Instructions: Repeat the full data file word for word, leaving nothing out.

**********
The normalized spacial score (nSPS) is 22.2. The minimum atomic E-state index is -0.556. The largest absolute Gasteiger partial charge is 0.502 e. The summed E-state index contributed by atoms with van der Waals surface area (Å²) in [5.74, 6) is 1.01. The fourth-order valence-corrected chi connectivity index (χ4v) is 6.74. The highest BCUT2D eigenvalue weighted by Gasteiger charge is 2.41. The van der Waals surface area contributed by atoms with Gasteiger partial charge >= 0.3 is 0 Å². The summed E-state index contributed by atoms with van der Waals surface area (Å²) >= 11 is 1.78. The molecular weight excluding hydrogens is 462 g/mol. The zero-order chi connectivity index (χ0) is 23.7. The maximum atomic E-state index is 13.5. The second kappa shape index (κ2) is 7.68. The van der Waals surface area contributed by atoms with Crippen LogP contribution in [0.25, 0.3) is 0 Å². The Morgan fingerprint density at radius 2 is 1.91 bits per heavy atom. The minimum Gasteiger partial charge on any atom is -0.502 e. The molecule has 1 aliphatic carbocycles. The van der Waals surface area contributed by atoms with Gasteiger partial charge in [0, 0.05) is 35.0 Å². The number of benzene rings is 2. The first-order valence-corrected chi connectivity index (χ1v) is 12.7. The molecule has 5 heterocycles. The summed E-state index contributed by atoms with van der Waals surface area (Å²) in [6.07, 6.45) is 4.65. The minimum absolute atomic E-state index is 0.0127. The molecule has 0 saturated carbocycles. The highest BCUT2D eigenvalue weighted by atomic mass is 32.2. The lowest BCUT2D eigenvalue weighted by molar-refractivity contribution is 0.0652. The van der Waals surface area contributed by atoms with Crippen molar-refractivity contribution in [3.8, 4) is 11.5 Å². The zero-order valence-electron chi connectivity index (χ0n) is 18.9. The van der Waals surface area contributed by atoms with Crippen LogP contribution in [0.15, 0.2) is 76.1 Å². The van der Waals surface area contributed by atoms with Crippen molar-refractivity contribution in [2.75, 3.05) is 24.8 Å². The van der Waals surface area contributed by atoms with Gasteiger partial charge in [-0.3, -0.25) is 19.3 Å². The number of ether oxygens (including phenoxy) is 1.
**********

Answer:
The normalized spacial score (nSPS) is 22.2. The minimum atomic E-state index is -0.556. The largest absolute Gasteiger partial charge is 0.502 e. The summed E-state index contributed by atoms with van der Waals surface area (Å²) in [5.74, 6) is 1.01. The fourth-order valence-corrected chi connectivity index (χ4v) is 6.74. The highest BCUT2D eigenvalue weighted by Gasteiger charge is 2.41. The van der Waals surface area contributed by atoms with Gasteiger partial charge >= 0.3 is 0 Å². The summed E-state index contributed by atoms with van der Waals surface area (Å²) >= 11 is 1.78. The molecular weight excluding hydrogens is 462 g/mol. The zero-order chi connectivity index (χ0) is 23.7. The maximum atomic E-state index is 13.5. The second kappa shape index (κ2) is 7.68. The van der Waals surface area contributed by atoms with Crippen LogP contribution in [0.25, 0.3) is 0 Å². The Morgan fingerprint density at radius 2 is 1.91 bits per heavy atom. The minimum Gasteiger partial charge on any atom is -0.502 e. The molecule has 1 aliphatic carbocycles. The van der Waals surface area contributed by atoms with Gasteiger partial charge in [0, 0.05) is 35.0 Å². The number of benzene rings is 2. The first-order valence-corrected chi connectivity index (χ1v) is 12.7. The molecule has 5 heterocycles. The summed E-state index contributed by atoms with van der Waals surface area (Å²) in [6.07, 6.45) is 4.65. The minimum absolute atomic E-state index is 0.0127. The molecule has 0 saturated carbocycles. The highest BCUT2D eigenvalue weighted by atomic mass is 32.2. The lowest BCUT2D eigenvalue weighted by molar-refractivity contribution is 0.0652. The van der Waals surface area contributed by atoms with Crippen molar-refractivity contribution in [3.8, 4) is 11.5 Å². The zero-order valence-electron chi connectivity index (χ0n) is 18.9. The van der Waals surface area contributed by atoms with Crippen LogP contribution in [0.15, 0.2) is 76.1 Å². The van der Waals surface area contributed by atoms with Crippen molar-refractivity contribution in [2.75, 3.05) is 24.8 Å². The van der Waals surface area contributed by atoms with Gasteiger partial charge in [-0.3, -0.25) is 19.3 Å². The number of ether oxygens (including phenoxy) is 1.